This case requires us to deal with three Fourth Amendment questions: (1) whether the initial stop and brief detention of McCargo by the police was constitutional under Terry; (2) whether the police were entitled, as part of the Terry stop, to transport McCargo to the scene of the crime to see if an identification could be made by the victim; and (3) whether the police were entitled to pat down McCargo before transporting him to the crime scene in a police car. We review de novo each of these legal questions. Ornelas v. United States, 517 U.S. 690, 699, 116 S.Ct. 1657, 134 L.Ed.2d 911 (1996); accord United States v. Singh, 415 F.3d 288, 293 (2d Cir.2005); see United States v. Moran Vargas, 376 F.3d 112, 114 (2d Cir.2004). For the weapon to be admissible against McCargo, each question must be answered in the affirmative.
II. The Initial Terry Stop
The district court held that the officers had reasonable suspicion to stop and briefly detain McCargo, short of patting him down, because of his close physical and temporal proximity to the crime scene in a high-crime area. See Brown v. Texas, 443 U.S. 47, 51, 99 S.Ct. 2637, 61 L.Ed.2d 357 (1979) (police may detain a suspect for further investigation upon reasonable suspicion of criminal wrongdoing). McCargo argues that the officers point to no aspect of McCargo's behavior that itself indicated criminal wrongdoing: he did not act nervous or evasive; he did not match a description of the perpetrator (in fact none existed); and, because he was crossing Berkshire with 501 Berkshire to his right, he was not walking away from the crime scene when the officers approached him.
We agree with the district court. Terry requires that a police officer have only “reasonable suspicion,” United States v. Scopo, 19 F.3d 777, 781 (2d Cir.1994), that “criminal activity may be afoot” to justify an investigatory stop, Terry, 392 U.S. at 30, 88 S.Ct. 1868. Reasonable suspicion requires considerably less of a showing than probable cause. See United States v. Arvizu, 534 U.S. 266, 273, 122 S.Ct. 744, 151 L.Ed.2d 740 (2002). Here, based on the totality of the circumstances, the officers had a reasonable suspicion that McCargo had been involved in a crime. Responding to a 911 call at close to 1:00 a.m., the officers spotted McCargo walking alone in a high-crime area where no other pedestrians were about. Cf. Illinois v. Wardlow, 528 U.S. 119, 124, 120 S.Ct. 673, 145 L.Ed.2d 570 (2000) (a high-crime area is a relevant factor in evaluating whether police have reasonable suspicion). McCargo was 200 feet west of the crime scene, just a few minutes after the reported burglary attempt, and he was staring so intently at the police cruiser at the scene of the crime that he did not notice the officers' cruiser as it approached him.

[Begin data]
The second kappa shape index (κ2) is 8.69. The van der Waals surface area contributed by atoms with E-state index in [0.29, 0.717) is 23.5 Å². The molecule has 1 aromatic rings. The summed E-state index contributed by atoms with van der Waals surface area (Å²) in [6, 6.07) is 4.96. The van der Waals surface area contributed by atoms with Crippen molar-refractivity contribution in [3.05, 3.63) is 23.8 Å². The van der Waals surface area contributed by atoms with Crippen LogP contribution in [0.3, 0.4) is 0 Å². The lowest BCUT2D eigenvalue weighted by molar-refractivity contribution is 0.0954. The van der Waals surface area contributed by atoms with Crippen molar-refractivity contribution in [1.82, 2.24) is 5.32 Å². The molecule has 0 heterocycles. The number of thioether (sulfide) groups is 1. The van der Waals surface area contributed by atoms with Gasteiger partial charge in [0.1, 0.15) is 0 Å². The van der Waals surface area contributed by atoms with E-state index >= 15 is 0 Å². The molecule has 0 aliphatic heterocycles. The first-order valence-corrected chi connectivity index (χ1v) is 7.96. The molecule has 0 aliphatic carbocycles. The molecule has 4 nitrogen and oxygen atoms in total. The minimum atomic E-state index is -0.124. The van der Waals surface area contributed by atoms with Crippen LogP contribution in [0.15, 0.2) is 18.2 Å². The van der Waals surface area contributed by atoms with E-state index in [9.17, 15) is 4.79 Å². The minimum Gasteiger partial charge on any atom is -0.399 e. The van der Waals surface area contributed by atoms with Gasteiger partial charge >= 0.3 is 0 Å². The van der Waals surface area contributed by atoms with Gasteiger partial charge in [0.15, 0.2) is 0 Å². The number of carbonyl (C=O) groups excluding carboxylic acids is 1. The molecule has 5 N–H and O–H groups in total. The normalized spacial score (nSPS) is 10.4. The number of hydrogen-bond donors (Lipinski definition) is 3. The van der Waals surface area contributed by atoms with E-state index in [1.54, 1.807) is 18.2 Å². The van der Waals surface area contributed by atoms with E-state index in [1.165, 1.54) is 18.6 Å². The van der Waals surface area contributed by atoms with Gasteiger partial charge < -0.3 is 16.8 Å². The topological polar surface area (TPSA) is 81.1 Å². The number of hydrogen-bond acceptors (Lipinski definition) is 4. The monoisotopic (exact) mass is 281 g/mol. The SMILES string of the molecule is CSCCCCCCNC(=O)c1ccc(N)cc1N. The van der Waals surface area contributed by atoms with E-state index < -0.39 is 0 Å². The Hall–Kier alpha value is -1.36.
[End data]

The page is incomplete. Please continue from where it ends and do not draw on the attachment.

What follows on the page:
Finally, the officers knew, based on the computer system in their car, that one of the suspects had gone to the rear of 501 Berkshire during the burglary attempt. If such a suspect had been heading north, going away from the scene of the crime, one route would have been north along Suffolk Street, the direction McCargo was walking. Thus, we believe McCargo's location supports the officers' claim of reasonable suspicion and does not detract from it, as McCargo argues.
Considering these facts in the aggregate and not in isolation, see United States v. Cortez, 449 U.S. 411, 418, 101 S.Ct. 690, 66 L.Ed.2d 621 (1981) ( “[T]he assessment must be based upon all the circumstances ․ and weighed not in terms of library analysis by scholars, but as understood by those versed in the field of law enforcement.”), we conclude that Sterlace and White had a reasonable suspicion that McCargo was involved in criminal activity and, therefore, the initial Terry stop was constitutional.
III. Transportation to the Scene of the Crime
Because the officers patted down McCargo only because they intended to transport him to the crime scene, the lawfulness of transporting a suspect to the crime scene as part of a Terry stop is placed in issue. Such a transportation is also subject to the reasonableness requirement of the Fourth Amendment, which governs not just the fact of the Terry stop but its scope. “The reasonableness of a seizure under the Fourth Amendment is determined ‘by balancing its intrusion on the individual's Fourth Amendment interests against its promotion of legitimate government interests.’ ” Hiibel v. Sixth Judicial Dist. Ct., 542 U.S. 177, 187-88, 124 S.Ct. 2451, 159 L.Ed.2d 292 (2004) (quoting Delaware v. Prouse, 440 U.S. 648, 654, 99 S.Ct. 1391, 59 L.Ed.2d 660 (1979)); see also United States v. Knights, 534 U.S. 112, 118, 122 S.Ct. 587, 151 L.Ed.2d 497 (2001) (“The touchstone of the Fourth Amendment is reasonableness․”). The scope of a Terry stop must therefore be reasonable, but the methods police used need not be the least intrusive available. “The question is not simply whether some other alternative was available, but whether the police acted unreasonably in failing to recognize or to pursue it.” United States v. Sharpe, 470 U.S. 675, 686-87, 105 S.Ct. 1568, 84 L.Ed.2d 605 (1985); see United States v. Martinez-Fuerte, 428 U.S. 543, 557 n. 12, 96 S.Ct. 3074, 49 L.Ed.2d 1116 (1976) (rejecting least-restrictive-means analysis).